The Cymatic Water Tank Visualizer is OpenLab’s latest investigation into the physicality of sound. Artists David Harris, Sean Pace, and Zach Corse worked with Professor Parker to construct a mixing table not unlike a DJ’s that is every bit an experiment as it is an art installation. Two mirrored octagons connected by a thin bridge sit atop an elegantly crafted wooden table designed and built by the artists. Plexiglass surrounds the mirrored octagons, forming a large tank in which sits an inch of silvery-looking water. Altogether the installation presents a pretty, serene spectacle. That is, until the sound turns on. Hidden beneath the mirrored tank hangs two buttkicker transducers that vibrate the tank. The water translates vibration patterns from the mirrored plexiglass, rendering interesting resonance patterns visible to the naked eye. Depending on the transducer frequencies driving the plexiglass, different visual patterns emerge accompanied by the hums and bangs of the tank moving in its housing. These sounds and sights vary significantly in intensity. At times the tank throbs with the pulse of a motorcycle’s engine as water froths as high as six inches. In another mode, the tank hums quietly and snakelike patterns stretch across its glassy surface. After studying these phenomena, the artists designed two modes of operation for viewers to engage with.
The first is what they call the tank’s “mixing mode” — so named for the tank’s DJ mixing table-like appearance. Viewers can manipulate a MIDI board situated between the two mirrored octagons that controls the frequencies sent to the transducers. Each slider controls the amplitude of a specific resonant frequency in the tank. If two or more sliders are used, code written in MAX/MSP sums the frequencies and sends the new signal to the transducers. In effect, the mixing table in this mode is a visual Fourier synthesizing device. Not only do these summed frequencies generate interesting visual resonance patterns, but they’re audible as well. The transducers shake the tank sufficiently violently to produce drum-like sounds. With each new frequency added to the mixture, the rhythms of the drum pattern increase in complexity.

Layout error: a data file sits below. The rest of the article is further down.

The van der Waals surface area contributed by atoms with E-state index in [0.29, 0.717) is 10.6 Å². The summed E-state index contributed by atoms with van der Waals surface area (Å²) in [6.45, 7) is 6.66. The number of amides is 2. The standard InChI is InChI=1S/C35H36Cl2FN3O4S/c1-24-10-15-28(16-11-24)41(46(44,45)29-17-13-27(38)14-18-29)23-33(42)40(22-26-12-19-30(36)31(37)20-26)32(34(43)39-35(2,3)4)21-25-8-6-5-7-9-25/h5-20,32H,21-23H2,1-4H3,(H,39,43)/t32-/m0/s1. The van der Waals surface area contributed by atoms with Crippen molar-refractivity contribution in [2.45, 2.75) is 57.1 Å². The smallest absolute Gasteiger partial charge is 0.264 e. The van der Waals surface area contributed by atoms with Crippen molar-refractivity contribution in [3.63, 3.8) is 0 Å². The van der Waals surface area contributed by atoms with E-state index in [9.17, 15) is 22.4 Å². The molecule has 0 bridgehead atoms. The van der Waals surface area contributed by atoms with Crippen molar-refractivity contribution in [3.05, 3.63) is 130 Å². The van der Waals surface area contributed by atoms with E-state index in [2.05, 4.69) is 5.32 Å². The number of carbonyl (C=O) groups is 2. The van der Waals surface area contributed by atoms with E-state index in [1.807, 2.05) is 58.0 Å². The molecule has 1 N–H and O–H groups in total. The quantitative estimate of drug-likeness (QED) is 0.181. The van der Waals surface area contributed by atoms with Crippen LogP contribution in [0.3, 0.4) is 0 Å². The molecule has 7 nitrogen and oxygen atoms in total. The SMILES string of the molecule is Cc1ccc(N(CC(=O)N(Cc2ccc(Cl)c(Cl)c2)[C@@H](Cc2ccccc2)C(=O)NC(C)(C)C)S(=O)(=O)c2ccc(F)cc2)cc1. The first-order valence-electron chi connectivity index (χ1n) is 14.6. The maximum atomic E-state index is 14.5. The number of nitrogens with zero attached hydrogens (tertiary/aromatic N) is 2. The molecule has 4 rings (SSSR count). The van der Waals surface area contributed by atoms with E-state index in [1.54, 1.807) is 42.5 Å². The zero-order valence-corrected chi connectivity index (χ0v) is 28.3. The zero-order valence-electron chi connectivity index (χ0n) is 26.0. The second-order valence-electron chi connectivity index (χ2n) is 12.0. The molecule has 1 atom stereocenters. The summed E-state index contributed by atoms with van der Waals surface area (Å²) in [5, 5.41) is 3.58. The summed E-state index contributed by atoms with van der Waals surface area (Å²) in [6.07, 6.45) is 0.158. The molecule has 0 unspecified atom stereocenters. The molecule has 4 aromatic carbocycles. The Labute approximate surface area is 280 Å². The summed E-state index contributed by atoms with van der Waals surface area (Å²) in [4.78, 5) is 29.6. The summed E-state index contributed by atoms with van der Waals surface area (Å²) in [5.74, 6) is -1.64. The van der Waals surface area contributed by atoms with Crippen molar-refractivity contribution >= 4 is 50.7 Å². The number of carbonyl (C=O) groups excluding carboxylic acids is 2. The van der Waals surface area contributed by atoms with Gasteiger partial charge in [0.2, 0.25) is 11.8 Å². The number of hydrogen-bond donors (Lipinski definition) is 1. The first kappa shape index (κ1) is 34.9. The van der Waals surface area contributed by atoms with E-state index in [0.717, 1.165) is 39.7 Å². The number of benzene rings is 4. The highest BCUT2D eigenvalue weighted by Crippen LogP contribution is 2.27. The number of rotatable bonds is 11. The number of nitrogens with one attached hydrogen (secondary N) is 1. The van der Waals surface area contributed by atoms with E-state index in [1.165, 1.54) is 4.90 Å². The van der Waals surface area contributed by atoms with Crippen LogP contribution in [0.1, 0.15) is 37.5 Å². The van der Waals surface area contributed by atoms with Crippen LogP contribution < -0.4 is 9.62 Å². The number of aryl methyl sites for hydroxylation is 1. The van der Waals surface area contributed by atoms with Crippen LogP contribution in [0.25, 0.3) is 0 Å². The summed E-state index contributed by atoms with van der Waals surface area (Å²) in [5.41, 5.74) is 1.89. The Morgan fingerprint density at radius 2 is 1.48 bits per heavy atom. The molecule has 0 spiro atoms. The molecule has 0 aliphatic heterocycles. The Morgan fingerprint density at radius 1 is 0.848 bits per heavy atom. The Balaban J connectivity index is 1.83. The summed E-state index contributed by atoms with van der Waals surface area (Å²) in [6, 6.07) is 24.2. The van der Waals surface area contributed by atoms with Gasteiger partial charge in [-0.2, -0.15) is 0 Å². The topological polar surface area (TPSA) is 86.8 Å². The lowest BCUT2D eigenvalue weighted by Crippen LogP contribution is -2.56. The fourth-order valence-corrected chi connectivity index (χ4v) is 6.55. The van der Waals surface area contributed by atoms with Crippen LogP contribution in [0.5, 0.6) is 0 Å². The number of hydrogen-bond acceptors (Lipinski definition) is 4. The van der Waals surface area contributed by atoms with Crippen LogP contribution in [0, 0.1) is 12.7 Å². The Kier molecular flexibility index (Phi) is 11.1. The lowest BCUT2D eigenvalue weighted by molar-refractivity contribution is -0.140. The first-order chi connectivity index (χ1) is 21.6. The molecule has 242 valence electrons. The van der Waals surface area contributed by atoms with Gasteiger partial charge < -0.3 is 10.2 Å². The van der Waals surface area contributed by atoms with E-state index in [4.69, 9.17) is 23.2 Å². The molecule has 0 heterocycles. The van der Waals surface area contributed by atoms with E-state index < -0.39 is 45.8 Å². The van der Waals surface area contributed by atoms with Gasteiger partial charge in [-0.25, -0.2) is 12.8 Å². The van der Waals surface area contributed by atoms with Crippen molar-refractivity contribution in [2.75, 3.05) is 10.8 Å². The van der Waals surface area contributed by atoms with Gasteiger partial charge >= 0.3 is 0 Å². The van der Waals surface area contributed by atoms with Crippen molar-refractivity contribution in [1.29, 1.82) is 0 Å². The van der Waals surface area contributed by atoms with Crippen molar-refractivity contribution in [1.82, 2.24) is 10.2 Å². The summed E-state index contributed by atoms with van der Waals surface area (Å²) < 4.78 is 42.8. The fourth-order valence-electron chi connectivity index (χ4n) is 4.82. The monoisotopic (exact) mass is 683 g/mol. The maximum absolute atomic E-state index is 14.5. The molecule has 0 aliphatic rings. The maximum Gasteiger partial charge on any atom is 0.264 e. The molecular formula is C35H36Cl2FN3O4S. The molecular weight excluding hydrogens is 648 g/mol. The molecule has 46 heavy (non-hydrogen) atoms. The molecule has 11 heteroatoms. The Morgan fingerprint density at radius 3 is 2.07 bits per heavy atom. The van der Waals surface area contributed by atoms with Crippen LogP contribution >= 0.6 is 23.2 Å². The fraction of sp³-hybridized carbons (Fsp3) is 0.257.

The second mode of operation is the tank’s “playback mode.” Most recently, the group wrote a MAX/MSP program for this mode to play earthquake seismograph data that was converted into sound data. Drawing on a live feed from the US Geological Survey, this program monitors earthquake activity around the world and the tank responds to any earthquakes that occur with a vibration proportionate to the size of the quake. It activates approximately 5-6 times an hour based on the random distribution of global earthquakes. This past October, the group used this mode to play a re-creation of the 1906 San Francisco earthquake seismograph data at Science Hack Day in San Francisco, winning them the award for best data visualization.
The Cymatic Water Tank Visualizer has travelled to a number of shows in the Bay Area. In September, visitors attending the California Academy of the Sciences’ Adult Night got a chance to interact with its DJ-mixing mode. This past October, the group showed at the LAST (Life Art Science Technology) show at Stanford University. If you’d like to build a Cymatic Water Tank Visualizer of your own, you can do so if you follow the instructables we wrote for the project.